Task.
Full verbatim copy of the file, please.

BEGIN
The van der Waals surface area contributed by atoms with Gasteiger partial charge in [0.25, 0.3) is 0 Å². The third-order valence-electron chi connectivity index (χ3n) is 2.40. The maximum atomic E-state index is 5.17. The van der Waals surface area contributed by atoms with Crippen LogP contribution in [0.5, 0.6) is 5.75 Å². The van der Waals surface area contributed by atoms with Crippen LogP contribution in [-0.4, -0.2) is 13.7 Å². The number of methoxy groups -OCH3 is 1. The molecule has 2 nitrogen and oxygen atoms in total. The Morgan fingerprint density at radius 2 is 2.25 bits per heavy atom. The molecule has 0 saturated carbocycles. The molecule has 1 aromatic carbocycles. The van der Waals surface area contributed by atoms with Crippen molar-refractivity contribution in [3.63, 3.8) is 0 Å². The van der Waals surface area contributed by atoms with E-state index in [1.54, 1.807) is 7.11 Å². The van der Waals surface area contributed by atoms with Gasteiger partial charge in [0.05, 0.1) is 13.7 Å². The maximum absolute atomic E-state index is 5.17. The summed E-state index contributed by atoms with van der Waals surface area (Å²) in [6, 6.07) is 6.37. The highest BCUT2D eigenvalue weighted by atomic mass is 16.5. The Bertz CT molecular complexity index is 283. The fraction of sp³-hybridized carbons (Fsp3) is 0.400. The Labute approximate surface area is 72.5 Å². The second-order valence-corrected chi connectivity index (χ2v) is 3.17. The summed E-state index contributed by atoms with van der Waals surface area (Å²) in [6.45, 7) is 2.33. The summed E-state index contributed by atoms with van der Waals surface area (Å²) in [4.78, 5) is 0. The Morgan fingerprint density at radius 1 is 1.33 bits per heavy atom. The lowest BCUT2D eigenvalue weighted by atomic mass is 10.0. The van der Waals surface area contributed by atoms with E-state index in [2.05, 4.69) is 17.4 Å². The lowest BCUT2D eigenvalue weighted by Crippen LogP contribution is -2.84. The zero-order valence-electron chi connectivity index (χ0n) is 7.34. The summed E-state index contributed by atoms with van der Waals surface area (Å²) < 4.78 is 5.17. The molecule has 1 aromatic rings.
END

The van der Waals surface area contributed by atoms with Gasteiger partial charge in [0.25, 0.3) is 0 Å². The third-order valence-electron chi connectivity index (χ3n) is 2.40. The maximum atomic E-state index is 5.17. The van der Waals surface area contributed by atoms with Crippen LogP contribution in [0.5, 0.6) is 5.75 Å². The van der Waals surface area contributed by atoms with Crippen LogP contribution in [-0.4, -0.2) is 13.7 Å². The number of methoxy groups -OCH3 is 1. The molecule has 2 nitrogen and oxygen atoms in total. The Morgan fingerprint density at radius 2 is 2.25 bits per heavy atom. The molecule has 0 saturated carbocycles. The molecule has 1 aromatic carbocycles. The van der Waals surface area contributed by atoms with Crippen molar-refractivity contribution in [3.63, 3.8) is 0 Å². The van der Waals surface area contributed by atoms with E-state index in [1.54, 1.807) is 7.11 Å². The van der Waals surface area contributed by atoms with Gasteiger partial charge in [0.05, 0.1) is 13.7 Å². The maximum absolute atomic E-state index is 5.17. The summed E-state index contributed by atoms with van der Waals surface area (Å²) in [6, 6.07) is 6.37. The highest BCUT2D eigenvalue weighted by atomic mass is 16.5. The Bertz CT molecular complexity index is 283. The fraction of sp³-hybridized carbons (Fsp3) is 0.400. The Labute approximate surface area is 72.5 Å². The second-order valence-corrected chi connectivity index (χ2v) is 3.17. The summed E-state index contributed by atoms with van der Waals surface area (Å²) in [6.45, 7) is 2.33. The summed E-state index contributed by atoms with van der Waals surface area (Å²) in [4.78, 5) is 0. The Morgan fingerprint density at radius 1 is 1.33 bits per heavy atom. The lowest BCUT2D eigenvalue weighted by atomic mass is 10.0. The van der Waals surface area contributed by atoms with E-state index in [2.05, 4.69) is 17.4 Å². The lowest BCUT2D eigenvalue weighted by Crippen LogP contribution is -2.84. The zero-order valence-electron chi connectivity index (χ0n) is 7.34. The summed E-state index contributed by atoms with van der Waals surface area (Å²) < 4.78 is 5.17. The molecule has 1 aromatic rings.